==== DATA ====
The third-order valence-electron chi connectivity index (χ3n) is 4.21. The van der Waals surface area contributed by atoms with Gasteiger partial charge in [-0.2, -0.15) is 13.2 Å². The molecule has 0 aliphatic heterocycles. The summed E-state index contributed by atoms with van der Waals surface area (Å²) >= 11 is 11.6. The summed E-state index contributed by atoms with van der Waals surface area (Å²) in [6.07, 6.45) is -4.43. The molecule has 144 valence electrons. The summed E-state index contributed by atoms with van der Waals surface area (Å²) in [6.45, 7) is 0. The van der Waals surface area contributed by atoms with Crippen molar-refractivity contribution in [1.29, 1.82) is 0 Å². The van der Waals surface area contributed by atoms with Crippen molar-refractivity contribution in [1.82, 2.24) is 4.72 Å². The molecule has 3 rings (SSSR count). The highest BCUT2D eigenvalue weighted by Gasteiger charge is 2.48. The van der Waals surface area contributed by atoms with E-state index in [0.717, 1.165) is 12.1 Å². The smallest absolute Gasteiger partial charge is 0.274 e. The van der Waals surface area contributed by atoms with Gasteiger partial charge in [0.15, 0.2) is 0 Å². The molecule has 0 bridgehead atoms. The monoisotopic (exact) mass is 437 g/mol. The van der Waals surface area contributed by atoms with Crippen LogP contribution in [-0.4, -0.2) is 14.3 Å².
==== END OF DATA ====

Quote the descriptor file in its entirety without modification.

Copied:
The third-order valence-electron chi connectivity index (χ3n) is 4.21. The van der Waals surface area contributed by atoms with Gasteiger partial charge in [-0.2, -0.15) is 13.2 Å². The molecule has 0 aliphatic heterocycles. The summed E-state index contributed by atoms with van der Waals surface area (Å²) >= 11 is 11.6. The summed E-state index contributed by atoms with van der Waals surface area (Å²) in [6.07, 6.45) is -4.43. The molecule has 144 valence electrons. The summed E-state index contributed by atoms with van der Waals surface area (Å²) in [6.45, 7) is 0. The van der Waals surface area contributed by atoms with Crippen molar-refractivity contribution in [1.29, 1.82) is 0 Å². The van der Waals surface area contributed by atoms with Crippen molar-refractivity contribution in [1.82, 2.24) is 4.72 Å². The molecule has 3 rings (SSSR count). The highest BCUT2D eigenvalue weighted by Gasteiger charge is 2.48. The van der Waals surface area contributed by atoms with E-state index in [0.717, 1.165) is 12.1 Å². The smallest absolute Gasteiger partial charge is 0.274 e. The van der Waals surface area contributed by atoms with Gasteiger partial charge in [0.15, 0.2) is 0 Å². The molecule has 0 bridgehead atoms. The monoisotopic (exact) mass is 437 g/mol. The van der Waals surface area contributed by atoms with Crippen LogP contribution in [-0.4, -0.2) is 14.3 Å².